Cardinal Marx’s Stinkfinger
Text: Giuseppe Nardi
Edit: anyone who knows anything knows that Marx is evil and should be sent to Antarctica to live a lay monk’s life.
(Rome) Yesterday, Pope Francis received an “ecumenical delegation”, as it is called in the Italian part of the official website of the Holy See, or a “delegation of the Council of the Evangelical Church in Germany”, as it is called in the German part of the Internet site.
The fact is that the EKD delegation was accompanied by Cardinal Reinhard Marx, Archbishop of Munich-Freising and President of the German Bishops’ Conference, which made the evangelical delegation evidently an “ecumenical”one in the eyes of some. Some really love the word “ecumenism”.
At the subsequent press conference, Cardinal Marx also took a position on the “interpretation” of the German Bishops on the disputed post-synodal letter Amoris laetitia by Pope Francis. On 1 February, the German Bishops’ Conference announced its guidelines for the implementation of Amoris laetitia. The bishops speak of a “renewed marriage and family pastoral in the light of Amoris laetitia.” By “renewed” is meant specifically the particularly controversial chapter VIII. According to the DBK interpretation, newly married divorced persons are now admitted to the sacraments.
Cardinal Müller to German Bishops: “When the blind leads the blind”
On the same day another German bishop and cardinal, Prefect of the Congregation for the Congregation of the Faith, Gerhard Müller, spoke in an interview with the monthly magazine Il Timone, declaring that the reception of Communion was “impossible” for remarried and divorced couples. Without naming them by name, he described his German confreres among the Bishops as “the blind who lead the blind.” But it was not “the task of the bishops to create confusion.” Cardinal Müller also said:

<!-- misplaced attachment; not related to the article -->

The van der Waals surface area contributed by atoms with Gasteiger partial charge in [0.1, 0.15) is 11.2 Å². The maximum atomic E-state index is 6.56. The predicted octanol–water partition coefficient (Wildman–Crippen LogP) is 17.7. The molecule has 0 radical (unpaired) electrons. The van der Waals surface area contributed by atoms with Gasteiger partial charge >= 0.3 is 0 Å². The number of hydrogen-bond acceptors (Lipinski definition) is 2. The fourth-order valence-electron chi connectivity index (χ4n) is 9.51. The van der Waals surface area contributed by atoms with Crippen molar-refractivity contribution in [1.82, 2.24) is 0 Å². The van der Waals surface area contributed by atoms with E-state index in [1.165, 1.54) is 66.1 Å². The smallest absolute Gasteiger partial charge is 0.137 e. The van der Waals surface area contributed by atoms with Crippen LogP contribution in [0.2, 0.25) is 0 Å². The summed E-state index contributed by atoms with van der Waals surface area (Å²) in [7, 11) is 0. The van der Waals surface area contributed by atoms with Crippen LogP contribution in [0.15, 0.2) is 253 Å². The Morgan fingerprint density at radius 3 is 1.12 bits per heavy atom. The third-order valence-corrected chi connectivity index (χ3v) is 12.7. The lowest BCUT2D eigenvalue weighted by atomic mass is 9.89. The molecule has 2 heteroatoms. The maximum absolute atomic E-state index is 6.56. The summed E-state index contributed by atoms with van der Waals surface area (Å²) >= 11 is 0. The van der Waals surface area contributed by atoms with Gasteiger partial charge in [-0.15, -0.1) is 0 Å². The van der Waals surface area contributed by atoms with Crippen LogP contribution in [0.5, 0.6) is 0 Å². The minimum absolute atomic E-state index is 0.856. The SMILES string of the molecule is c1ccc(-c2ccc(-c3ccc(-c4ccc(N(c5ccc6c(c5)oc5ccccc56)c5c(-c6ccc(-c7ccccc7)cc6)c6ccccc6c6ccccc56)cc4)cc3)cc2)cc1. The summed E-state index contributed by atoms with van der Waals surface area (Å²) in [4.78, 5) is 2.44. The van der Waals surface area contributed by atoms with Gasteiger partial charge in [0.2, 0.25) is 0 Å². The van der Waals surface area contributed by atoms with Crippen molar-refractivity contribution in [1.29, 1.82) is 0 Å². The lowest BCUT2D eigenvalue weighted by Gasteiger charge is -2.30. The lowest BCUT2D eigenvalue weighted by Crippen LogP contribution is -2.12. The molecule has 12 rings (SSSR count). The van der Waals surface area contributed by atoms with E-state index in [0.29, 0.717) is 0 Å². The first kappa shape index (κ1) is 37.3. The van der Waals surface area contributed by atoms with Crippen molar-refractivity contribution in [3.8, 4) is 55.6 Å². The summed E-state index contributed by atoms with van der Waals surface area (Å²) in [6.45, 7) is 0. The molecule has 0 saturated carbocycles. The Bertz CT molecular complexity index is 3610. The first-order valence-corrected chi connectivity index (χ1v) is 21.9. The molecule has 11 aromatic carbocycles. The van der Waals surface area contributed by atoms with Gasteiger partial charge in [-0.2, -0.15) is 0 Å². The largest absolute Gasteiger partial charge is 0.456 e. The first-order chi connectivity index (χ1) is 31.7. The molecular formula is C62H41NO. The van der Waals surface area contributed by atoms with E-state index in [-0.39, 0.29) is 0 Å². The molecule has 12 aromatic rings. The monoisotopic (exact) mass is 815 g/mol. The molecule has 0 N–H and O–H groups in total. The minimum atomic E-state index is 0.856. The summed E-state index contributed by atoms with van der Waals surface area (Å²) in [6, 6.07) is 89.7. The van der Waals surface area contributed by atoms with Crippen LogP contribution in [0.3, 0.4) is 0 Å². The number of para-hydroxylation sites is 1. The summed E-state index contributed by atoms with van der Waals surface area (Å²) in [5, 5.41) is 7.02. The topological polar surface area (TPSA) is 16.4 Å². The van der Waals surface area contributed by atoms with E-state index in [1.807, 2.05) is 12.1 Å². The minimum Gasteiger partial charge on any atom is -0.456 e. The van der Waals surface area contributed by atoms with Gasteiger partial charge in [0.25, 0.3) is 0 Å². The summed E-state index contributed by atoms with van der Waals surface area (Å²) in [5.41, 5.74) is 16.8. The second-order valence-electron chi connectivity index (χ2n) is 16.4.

“For us marriage is the expression of participation in the unity between Christ the Bridegroom and His Bride to the Church. This is not a vague analogy, as some have said during the Synod. No! This is the substance of the sacrament, and no power in heaven and on earth, neither an angel, nor a pope, nor a council, nor a law of bishops, has the authority to change it.”
Cardinal Müller instisted that “all those who talk too much,” to “study” the Council, especially the Council of Trent, and the Magisterium of the Church.
Cardinal Marx: “I believe that unanimity prevailed”
To Cardinal Marx, however, such “recommendations” appear to be dismissed. He showed the stinkfinger at the press conference – probably quite unconsciously but conspicuously as an AFP photographer captured it in the above picture. Was he referring to Cardinal Müller or marriage and morals?
In any event, he stressed the fact that the new directives on the remarried divorced were “unanimously approved” by the German bishops. However, there are doubts about this.
The Press Agency Askanews reported on the press conference with Cardinal Marx:
To the journalist, who pointed out that a thousand priests say that the papal text is not clear, the Cardinal replied, “You can read Amoris laetitia, and I think that in our episcopal conference, unanimity prevailed, some bishops have asked questions, but I believe the position is clear, and the line of the pope is very clear. I was a member of two synods, and the discussions between the synods, and the discussions in the Synod, and then I read Amoris laetitia and said: This is absolutely clear. I can not understand why the answer is not clear.”
The Press Agency SIR of the Italian Bishops’ Conference gave the same statement by Cardinal Marx:
“I think there was unanimity in our bishop’s conference. Some bishops have asked questions, but I believe that the pope’s position and line are very clear. I do not understand why, according to some, the answer is not clear. ”
According to different statements, neither unanimity nor consensus prevailed in the German Bishops’ Conference. The unusual formulation of Cardinal Marx, that he “believes” that “unanimity” prevails, indicates this. At least six bishops are said to have rejected the new directives, especially the interpretation of the VIII chapter of Amoris laetitia.
This raises the question whether Cardinal Marx’s statement that the Bishops’ Conference had adopted the directives unanimously or even unanimously, agreed with the facts. Or is it attempted, for the first time, that the bishops’ conference, which has no jurisdiction, should be replaced by the bishops who are individually responsible? These are questions that ask for clarification.